It’s a busy week in comics, but not everybody can buy every title. So that’s what our rankings are for; every week, we’ll rank comics based on accessibility, quality, and fun. With that in mind… who took #1 this week?
1) Vision #1
The Vision has built himself a wife! And kids! Which is weird! And now he’s moved to the DC suburbs and is trying to live like a normal human being, while still being The Vision, publicly. Tom King, also writing DC’s brilliant Omega Men, throws in all the classic suburban worries: Money, fitting in at school, keeping up with the Joneses, until the last few pages, where it turns into a sort of suburban noir. Gabriel Hernandez Walta gives the book a superb sense of unease, playing off King’s future-tense narration to deliver a wallop of a book. Highly recommended.
2) Unfollow #1
Rob Williams and Mike Dowling deliver a unique technothriller where, on the surface, 140 people are the luckiest people alive: They’ve been randomly chosen by the dying head of a social-media mogul to receive 1/140th of his billions. Needless to say, there’s more to it than that, but Williams and Dowling leave that for another issue and simply focus on the characters, which deepens the mystery and makes you genuinely curious as to what’s happening next.
3) Saints #2
What would you be if you were a saint returned in the modern era? That’s what Sean Lewis and Benjamin Mackey explore in their new series. A nice touch is that none of these saints are terribly pious people; they’re decent folks stuck in a situation that freaks them out, making them far more relatable than you might expect. Oh, and the superpowers help. Hey, don’t complain, read your hagiographies sometimes; saints had ridiculous powers back in the day. Clever, funny, and often very touching.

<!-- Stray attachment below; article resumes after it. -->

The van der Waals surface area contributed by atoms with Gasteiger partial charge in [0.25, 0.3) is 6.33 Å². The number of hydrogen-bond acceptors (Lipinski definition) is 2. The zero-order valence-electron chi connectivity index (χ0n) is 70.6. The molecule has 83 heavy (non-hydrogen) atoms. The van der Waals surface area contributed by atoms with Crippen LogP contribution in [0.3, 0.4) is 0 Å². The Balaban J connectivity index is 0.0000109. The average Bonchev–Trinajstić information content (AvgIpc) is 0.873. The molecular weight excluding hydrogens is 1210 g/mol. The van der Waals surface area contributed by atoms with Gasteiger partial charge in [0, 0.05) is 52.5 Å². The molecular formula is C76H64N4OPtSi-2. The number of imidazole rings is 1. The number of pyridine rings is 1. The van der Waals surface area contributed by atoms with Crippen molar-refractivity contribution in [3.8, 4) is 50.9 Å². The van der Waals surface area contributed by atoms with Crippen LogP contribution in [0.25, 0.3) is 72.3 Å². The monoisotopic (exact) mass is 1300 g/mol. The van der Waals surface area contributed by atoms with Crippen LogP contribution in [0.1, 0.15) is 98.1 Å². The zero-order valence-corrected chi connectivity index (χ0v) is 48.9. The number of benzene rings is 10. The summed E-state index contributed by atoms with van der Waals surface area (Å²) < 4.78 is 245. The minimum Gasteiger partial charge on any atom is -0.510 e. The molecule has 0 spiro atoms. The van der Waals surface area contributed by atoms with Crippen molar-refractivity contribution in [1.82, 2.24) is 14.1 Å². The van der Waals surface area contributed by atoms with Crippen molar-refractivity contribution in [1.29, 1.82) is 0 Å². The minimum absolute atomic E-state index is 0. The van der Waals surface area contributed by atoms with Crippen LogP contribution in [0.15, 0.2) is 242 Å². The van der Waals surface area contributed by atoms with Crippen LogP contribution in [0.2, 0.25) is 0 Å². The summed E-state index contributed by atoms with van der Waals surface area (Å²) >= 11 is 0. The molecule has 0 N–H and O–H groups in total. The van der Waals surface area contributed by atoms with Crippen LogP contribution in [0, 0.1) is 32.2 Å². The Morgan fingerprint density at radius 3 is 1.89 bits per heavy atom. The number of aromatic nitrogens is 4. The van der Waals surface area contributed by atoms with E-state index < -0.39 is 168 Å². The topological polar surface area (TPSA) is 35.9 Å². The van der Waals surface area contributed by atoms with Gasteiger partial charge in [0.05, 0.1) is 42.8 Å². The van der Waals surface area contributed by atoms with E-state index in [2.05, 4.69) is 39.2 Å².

4) Midnighter #6
It says a lot about Steve Orlando’s writing that you feel bad for Midnighter at the climax of this issue. And the issue opens with him brutalizing Multiplex with a meat tenderizer, so that really tells you something about this issue’s arc. Aco’s bizarre, kinetic layouts really bolster the action, although the final twist does feel at a reserve because he can’t quite dial it back. Either way, though, there’s nothing like this book on the stands, so go out and read it.
5) Velvet #12
Ed Brubaker and Steve Epting continue to deliver the single best dirty-martini spy fiction out there, period. This new arc, featuring superspy Velvet Templeton hunting down a dangerous conspiracy and the even more dangerous man they locked up, is a great place to start with a gorgeous book. Highly recommended.